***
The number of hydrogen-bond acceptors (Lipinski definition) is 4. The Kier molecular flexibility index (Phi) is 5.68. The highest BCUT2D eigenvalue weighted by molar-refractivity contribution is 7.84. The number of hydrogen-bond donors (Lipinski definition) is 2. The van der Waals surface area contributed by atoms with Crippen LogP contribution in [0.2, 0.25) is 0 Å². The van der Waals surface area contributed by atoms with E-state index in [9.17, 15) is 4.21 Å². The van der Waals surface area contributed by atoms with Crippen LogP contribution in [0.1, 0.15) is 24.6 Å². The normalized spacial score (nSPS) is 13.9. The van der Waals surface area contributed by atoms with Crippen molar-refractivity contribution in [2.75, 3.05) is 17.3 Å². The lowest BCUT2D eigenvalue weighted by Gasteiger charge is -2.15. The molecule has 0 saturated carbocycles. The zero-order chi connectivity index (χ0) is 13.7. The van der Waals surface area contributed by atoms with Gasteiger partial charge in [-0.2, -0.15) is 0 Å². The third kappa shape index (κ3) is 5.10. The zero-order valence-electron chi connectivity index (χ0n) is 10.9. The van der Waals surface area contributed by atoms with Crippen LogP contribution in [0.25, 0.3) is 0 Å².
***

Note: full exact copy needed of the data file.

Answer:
The number of hydrogen-bond acceptors (Lipinski definition) is 4. The Kier molecular flexibility index (Phi) is 5.68. The highest BCUT2D eigenvalue weighted by molar-refractivity contribution is 7.84. The number of hydrogen-bond donors (Lipinski definition) is 2. The van der Waals surface area contributed by atoms with Crippen LogP contribution in [0.2, 0.25) is 0 Å². The van der Waals surface area contributed by atoms with E-state index in [9.17, 15) is 4.21 Å². The van der Waals surface area contributed by atoms with Crippen LogP contribution in [0.1, 0.15) is 24.6 Å². The normalized spacial score (nSPS) is 13.9. The van der Waals surface area contributed by atoms with Crippen molar-refractivity contribution in [2.75, 3.05) is 17.3 Å². The lowest BCUT2D eigenvalue weighted by Gasteiger charge is -2.15. The molecule has 0 saturated carbocycles. The zero-order chi connectivity index (χ0) is 13.7. The van der Waals surface area contributed by atoms with Gasteiger partial charge in [-0.2, -0.15) is 0 Å². The third kappa shape index (κ3) is 5.10. The zero-order valence-electron chi connectivity index (χ0n) is 10.9. The van der Waals surface area contributed by atoms with Crippen LogP contribution in [0.25, 0.3) is 0 Å².